Land, Sexual Related Cases Dominate Nimba Trial Docket

first_imgJudge Roland Dahn gives his May Term of Court opening charges.Judge Roland F. Dahn disclosesCllr Roland F. Dahn, the newly assigned Resident Judge of the Eighth Judicial Circuit Court in Nimba County, said there are over 250 cases dominating the trial docket. The cases, he said include land, sexual and drug related cases, as well as some civil matters that are pending adjudication in the March Term of court.Judge Dahn made the disclosure recently at the opening of the May Term of Court, held at the Eighth Judicial Circuit Court in Sanniquellie. He said there are 201 civil cases, and 78 criminal cases.He further explained that among the 201 civil cases, 73 involved real estate or land related cases, while the others involved contracts, divorce, and debts.Judge Dahn then warned that the issue of real estate cases must not be overemphasized, because it is increasing on a daily basis.He said on the criminal docket, sexual-related cases dominate, followed by murder, manslaughter, and aggravated assaults, and drug-related cases,”Judge Dahn called for more attention to the drug laws, and the growing use of illicit drugs, something he said was damaging many of the youth. He meanwhile called on the security apparatuses, to double the fight against drugs abuse, which involves the illegal use of narcotic substances.“Those bringing the harmful substances into the country have spoiled our children, while they built fabulous homes from money they made from the sale of illegal drugs. Therefore, we need to stand strong,” he said.Few years ago, A Nigerian was arrested in Ganta with some consignment of cocaine hidden in his African slippers. He subsequently charged and sent to the Sanniquellie Magisterial Court for preliminary hearing, was placed under bond, but his kinsmen took him to Monrovia without being tried.Challenges:Judge Dahn has also outlined challenges facing the court, beginning with speedy trial as the failure of party litigants to make a follow up in the court lead to overcrowding of trial docket.He said the court believes in first come first served basis, but victims and those who brought their case to court are not showing up to serve as witness for the prosecution to do it work.He said that some of the criminal cases date years back, where the accused are in jail without being tried, while the complaints or the victims’ family sit at home without perusing the case to help the prosecuting team.Judge Dahn: “How will those cases be removed from the trial docket, if the party litigants refused to show up for hearing.”Dahn took over from Judge Emery Paye as the new Resident Judge of the Eighth Judicial Circuit Court on February 12, 2019. Paye has being retired at age 70.Share this:Click to share on Twitter (Opens in new window)Click to share on Facebook (Opens in new window)last_img read more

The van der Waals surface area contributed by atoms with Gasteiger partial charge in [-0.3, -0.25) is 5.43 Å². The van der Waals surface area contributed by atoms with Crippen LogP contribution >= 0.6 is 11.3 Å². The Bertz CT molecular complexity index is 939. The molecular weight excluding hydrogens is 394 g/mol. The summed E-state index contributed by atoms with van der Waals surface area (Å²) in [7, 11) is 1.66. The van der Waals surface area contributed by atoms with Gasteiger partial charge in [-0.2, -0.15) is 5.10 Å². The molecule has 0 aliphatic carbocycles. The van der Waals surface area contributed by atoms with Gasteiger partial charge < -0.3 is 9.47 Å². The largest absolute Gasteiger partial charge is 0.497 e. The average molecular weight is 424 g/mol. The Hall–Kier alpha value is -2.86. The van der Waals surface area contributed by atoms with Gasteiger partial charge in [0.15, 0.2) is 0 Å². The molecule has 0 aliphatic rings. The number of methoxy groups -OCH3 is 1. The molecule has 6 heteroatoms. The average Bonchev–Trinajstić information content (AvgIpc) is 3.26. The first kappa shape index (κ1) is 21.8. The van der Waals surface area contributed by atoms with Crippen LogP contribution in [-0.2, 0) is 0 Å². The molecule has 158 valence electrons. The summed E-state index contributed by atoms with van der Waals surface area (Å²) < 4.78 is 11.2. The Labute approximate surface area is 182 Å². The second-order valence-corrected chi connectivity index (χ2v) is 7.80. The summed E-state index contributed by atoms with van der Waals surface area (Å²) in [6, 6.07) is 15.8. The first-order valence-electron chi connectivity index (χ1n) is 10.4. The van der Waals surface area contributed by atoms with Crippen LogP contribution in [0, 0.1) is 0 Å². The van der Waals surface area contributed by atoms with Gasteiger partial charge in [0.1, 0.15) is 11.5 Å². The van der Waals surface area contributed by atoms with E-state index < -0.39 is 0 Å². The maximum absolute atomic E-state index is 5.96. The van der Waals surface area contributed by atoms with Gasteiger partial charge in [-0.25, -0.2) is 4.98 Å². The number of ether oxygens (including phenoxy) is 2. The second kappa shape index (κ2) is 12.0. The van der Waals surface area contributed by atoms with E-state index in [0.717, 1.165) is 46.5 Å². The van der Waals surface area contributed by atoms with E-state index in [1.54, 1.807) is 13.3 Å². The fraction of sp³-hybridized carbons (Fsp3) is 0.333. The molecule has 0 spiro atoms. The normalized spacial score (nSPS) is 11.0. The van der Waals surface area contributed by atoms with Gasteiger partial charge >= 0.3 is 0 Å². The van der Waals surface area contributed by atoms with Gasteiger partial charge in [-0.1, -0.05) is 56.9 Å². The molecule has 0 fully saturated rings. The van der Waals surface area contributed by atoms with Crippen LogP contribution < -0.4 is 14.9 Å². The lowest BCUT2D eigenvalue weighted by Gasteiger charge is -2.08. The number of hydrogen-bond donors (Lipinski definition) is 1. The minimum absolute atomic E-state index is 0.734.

Congo’s social issues reach Fort St. John

first_img [asset|aid=938|format=mp3player|formatter=asset_bonus|title=1fb73ea4730447b5bac4617392c832c9-Connie Kaweesi 2_1_Pub.mp3] You can also visit http://www.unicef.org/ for more information.The Congo teach-in will be held at the Whole Wheat and Honey Cafe Friday night at 7pm. African culture and Congo women’s social issues are the hot topic Friday night at the Whole Wheat and Honey Cafe.A Congo teach-in will be available to individuals 16 and over and who are interested in learning more about African culture.Spokesperson Connie Kaweesi says the event is part of the V-Day campaign.- Advertisement – [asset|aid=937|format=mp3player|formatter=asset_bonus|title=1fb73ea4730447b5bac4617392c832c9-Connie Kaweesi 1_1_Pub.mp3] She says women in the Congo are used as a weapon in the war, and whose rights are violated every day.Kaweesi says there are many ways residents of Fort St. John can help the Congo women. She says the teach-in is accepting donations, which will be given to a Congo woman’s hospital. Kaweesi recommends everyone to stand up for women’s rights. Advertisementlast_img read more